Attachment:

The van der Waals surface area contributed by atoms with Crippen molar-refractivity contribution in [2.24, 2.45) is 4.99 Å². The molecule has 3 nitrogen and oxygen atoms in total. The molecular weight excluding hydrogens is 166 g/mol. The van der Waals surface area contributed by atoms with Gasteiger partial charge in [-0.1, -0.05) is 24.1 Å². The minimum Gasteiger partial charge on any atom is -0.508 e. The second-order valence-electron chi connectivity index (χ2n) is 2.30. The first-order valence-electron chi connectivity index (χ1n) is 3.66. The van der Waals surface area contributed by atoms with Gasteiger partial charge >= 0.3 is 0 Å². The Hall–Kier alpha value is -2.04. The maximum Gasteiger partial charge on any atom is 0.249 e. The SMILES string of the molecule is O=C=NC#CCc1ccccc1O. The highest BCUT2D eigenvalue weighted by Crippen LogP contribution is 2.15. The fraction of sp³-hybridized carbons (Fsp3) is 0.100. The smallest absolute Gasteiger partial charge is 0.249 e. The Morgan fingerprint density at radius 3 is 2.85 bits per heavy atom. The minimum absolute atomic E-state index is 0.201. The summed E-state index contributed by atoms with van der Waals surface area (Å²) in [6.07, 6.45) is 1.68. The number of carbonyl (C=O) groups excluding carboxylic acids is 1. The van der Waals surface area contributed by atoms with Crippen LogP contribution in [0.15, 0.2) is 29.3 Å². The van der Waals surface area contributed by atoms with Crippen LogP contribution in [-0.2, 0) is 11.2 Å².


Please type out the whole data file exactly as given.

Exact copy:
The van der Waals surface area contributed by atoms with Crippen molar-refractivity contribution in [2.24, 2.45) is 4.99 Å². The molecule has 3 nitrogen and oxygen atoms in total. The molecular weight excluding hydrogens is 166 g/mol. The van der Waals surface area contributed by atoms with Gasteiger partial charge in [-0.1, -0.05) is 24.1 Å². The minimum Gasteiger partial charge on any atom is -0.508 e. The second-order valence-electron chi connectivity index (χ2n) is 2.30. The first-order valence-electron chi connectivity index (χ1n) is 3.66. The van der Waals surface area contributed by atoms with Gasteiger partial charge >= 0.3 is 0 Å². The Hall–Kier alpha value is -2.04. The maximum Gasteiger partial charge on any atom is 0.249 e. The SMILES string of the molecule is O=C=NC#CCc1ccccc1O. The highest BCUT2D eigenvalue weighted by Crippen LogP contribution is 2.15. The fraction of sp³-hybridized carbons (Fsp3) is 0.100. The smallest absolute Gasteiger partial charge is 0.249 e. The Morgan fingerprint density at radius 3 is 2.85 bits per heavy atom. The minimum absolute atomic E-state index is 0.201. The summed E-state index contributed by atoms with van der Waals surface area (Å²) in [6.07, 6.45) is 1.68. The number of carbonyl (C=O) groups excluding carboxylic acids is 1. The van der Waals surface area contributed by atoms with Crippen LogP contribution in [0.15, 0.2) is 29.3 Å². The van der Waals surface area contributed by atoms with Crippen LogP contribution in [-0.2, 0) is 11.2 Å².